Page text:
A good spring for insects | News, Sports, Jobs


A clearwing of the snowberry, one of four varieties of “hummingbird moths” in North America, hovers near lilacs at Six Mile Lake in northern Dickinson County. The insects probe for nectar in much the same way as hummingbirds, although they use a long, coiled proboscis like a straw to sip deep inside a flower. (Photos by Betsy Bloom/Daily News)

It finally gets warm enough during the day to bring the bugs out in force.

Some, like the tiger swallowtail butterflies and various dragonflies that started appearing in profusion last week, are welcome when they emerge from where they overwintered, mostly as nymphs or pupae.

Others, like black flies and mosquitoes, are the price paid to see the winter chill finally give way to daily high temperatures consistently in the 60s and 70s, or even a few 80s. I don’t know what others have endured so far due to parasites, but a black fly managed Memorial Day weekend to raise a welt under my right eye that looked like a punch.

If my vehicle’s windshield is any caliber, it looks like a good spring for bugs, although a bit slow to develop due to a cool April and early may. Pollinators finally seemed to kick in just as the chokecherries and then the crabapple and apple trees started to bloom. For bumblebees, the ones that are active now are the queens that mated last year and hibernated through the winter. When they emerge in the spring, they search for a suitable nesting site to establish a new colony, then collect nectar and pollen to feed the first batch of larvae until they develop into worker bees that can take care of load the role of foraging, according to the company Xerces. This is one of the reasons to promote No Mow May, as dandelions can be an important source of early flowering for bees.

When temperatures soared into the 80s on Monday and Tuesday, it seemed to trigger the Six Mile Lake lilacs into full bloom, attracting all sorts of nectar-loving insects.

One of the most unusual is the snowberry borer. Although it is a variety of hawkmoth, snowberry appears at first glance to be a hummingbird, hovering from flower to flower. But these are significantly smaller than even our smallest birds.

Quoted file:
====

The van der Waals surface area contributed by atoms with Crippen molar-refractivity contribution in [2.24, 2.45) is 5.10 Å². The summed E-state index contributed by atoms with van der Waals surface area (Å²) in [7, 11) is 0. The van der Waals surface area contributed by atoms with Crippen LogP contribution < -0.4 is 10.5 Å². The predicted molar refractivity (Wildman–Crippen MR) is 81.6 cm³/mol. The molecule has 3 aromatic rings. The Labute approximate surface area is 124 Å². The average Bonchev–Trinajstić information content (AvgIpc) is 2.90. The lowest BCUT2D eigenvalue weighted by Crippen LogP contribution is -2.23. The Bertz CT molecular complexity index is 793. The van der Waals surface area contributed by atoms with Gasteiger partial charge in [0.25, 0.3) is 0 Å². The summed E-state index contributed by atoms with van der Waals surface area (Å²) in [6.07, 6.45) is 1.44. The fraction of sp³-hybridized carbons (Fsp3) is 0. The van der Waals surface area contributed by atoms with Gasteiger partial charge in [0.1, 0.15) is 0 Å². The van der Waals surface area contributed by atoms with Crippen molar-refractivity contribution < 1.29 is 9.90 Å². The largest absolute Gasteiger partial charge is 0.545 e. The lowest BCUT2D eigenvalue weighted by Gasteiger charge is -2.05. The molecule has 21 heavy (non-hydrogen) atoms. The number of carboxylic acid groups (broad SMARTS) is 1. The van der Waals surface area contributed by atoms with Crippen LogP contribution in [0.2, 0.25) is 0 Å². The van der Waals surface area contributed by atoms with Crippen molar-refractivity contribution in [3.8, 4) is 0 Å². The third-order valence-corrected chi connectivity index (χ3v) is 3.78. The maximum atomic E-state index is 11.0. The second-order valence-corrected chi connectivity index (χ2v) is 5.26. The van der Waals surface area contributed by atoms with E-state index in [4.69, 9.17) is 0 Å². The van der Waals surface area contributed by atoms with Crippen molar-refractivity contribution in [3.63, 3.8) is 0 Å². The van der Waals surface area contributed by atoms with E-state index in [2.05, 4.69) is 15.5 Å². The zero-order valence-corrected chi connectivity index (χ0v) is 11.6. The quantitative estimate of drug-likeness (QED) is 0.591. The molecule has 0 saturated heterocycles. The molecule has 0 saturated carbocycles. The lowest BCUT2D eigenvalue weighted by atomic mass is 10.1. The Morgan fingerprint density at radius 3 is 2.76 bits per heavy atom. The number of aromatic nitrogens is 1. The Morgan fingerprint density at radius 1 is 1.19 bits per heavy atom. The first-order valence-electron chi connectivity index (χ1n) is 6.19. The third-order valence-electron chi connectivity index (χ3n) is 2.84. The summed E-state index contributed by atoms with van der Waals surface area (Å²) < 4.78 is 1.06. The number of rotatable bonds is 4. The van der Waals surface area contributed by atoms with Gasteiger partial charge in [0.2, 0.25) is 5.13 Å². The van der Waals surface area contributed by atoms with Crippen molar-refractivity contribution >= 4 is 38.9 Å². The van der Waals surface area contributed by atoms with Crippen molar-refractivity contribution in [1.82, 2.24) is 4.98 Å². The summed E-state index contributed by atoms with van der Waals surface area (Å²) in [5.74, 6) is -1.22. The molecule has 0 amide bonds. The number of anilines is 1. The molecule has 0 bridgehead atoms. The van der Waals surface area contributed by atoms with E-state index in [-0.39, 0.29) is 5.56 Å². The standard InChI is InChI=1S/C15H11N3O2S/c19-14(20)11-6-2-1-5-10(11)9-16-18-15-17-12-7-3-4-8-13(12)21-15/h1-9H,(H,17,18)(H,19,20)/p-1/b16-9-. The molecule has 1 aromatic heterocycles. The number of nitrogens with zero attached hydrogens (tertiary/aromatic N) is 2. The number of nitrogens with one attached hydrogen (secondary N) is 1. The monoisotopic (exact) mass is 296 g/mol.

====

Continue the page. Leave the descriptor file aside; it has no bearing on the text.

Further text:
As with hummingbirds, they have adapted a body and feeding style suited to tapping for nectar, down to rapid wing and fan flapping. “tail” to maneuver. This allows them to probe nectar in much the same way as hummingbirds, although they use a long, coiled proboscis like a straw to sip deep inside a flower. Interestingly, researchers published a study in 2018 that found the fossil record showed that the proboscis of moths and butterflies predate the emergence of flowering plants.

Snowberry is one of four varieties of “hummingbird butterflies” in North America, although only two are thought to occur in the Upper Peninsula. The other is the pale-winged hummingbird. Although the color may vary somewhat, the snowberry clearwing can be distinguished from the hummingbird clearwing by the black band that crosses the eye along its side and the lack of red that the hummingbird clearwing has on the wings and abdomen. Snowberry also has black legs.

According to the U.S. Fish and Wildlife Service, snowberry clearwings are the most widespread of the hummingbird butterflies, although they are more abundant in the west than in the east, where the hummingbird clearwing is more common. But snowberry clearwings have been recorded in all of the lower 48 states, while hummingbird clearwings have only a few localized areas west of the eastern Great Plains, according to an FWS range map for the two species.

Host plants for their larvae include snowberry, honeysuckle, dogbane, and some members of the rose family, such as hawthorn, cherry, and plum. The caterpillars are green with a row of small black spots with white borders on each side of the body and a long black horn on the rear that appears to be for show rather than defense.

The snowberry borer can produce two broods in one summer, but caterpillars that persist until fall descend into leaf litter to pupate during the winter. So the ones we see now hatched last summer but didn’t emerge as adults until this spring.

They should be easy to see – and even photograph – as long as the lilacs last. So watch for these unique little hummingbird lookalikes as they make themselves available.

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A few notes on what appears to be out there as June rolls around…

“It will be high season for females laying fawns. A reminder that will leave their new fawns hidden as the days pass, only returning a few times to let them nurse. Twins or triplets can even be left in different places. Fawns instinctively stay still when left alone. All this to avoid being detected by predators. So, if you come across a fawn pinned to the ground, leave it alone; it was not abandoned. The doe is probably not far away but obviously won’t come back as long as a human is hovering nearby.

— Painted and Snapping Turtles will soon begin landing on land to lay their eggs. So watch them on the roads. If you come across one that is in the middle of the road and you can safely step in, it can help carry or help a turtle cross. I saw someone on Memorial Day do just that with what appeared to be a snapping turtle on US 2 near the Bay College West campus in Iron Mountain. Again, emphasize safety – don’t get hit trying to save the turtle from this fate. And always bring the turtle in the direction it was heading, otherwise it will probably turn around and try to cross again.

Betsy Bloom can be reached at 906-774-2772, ext. 240, or bloom@ironmountaindailynews.com.



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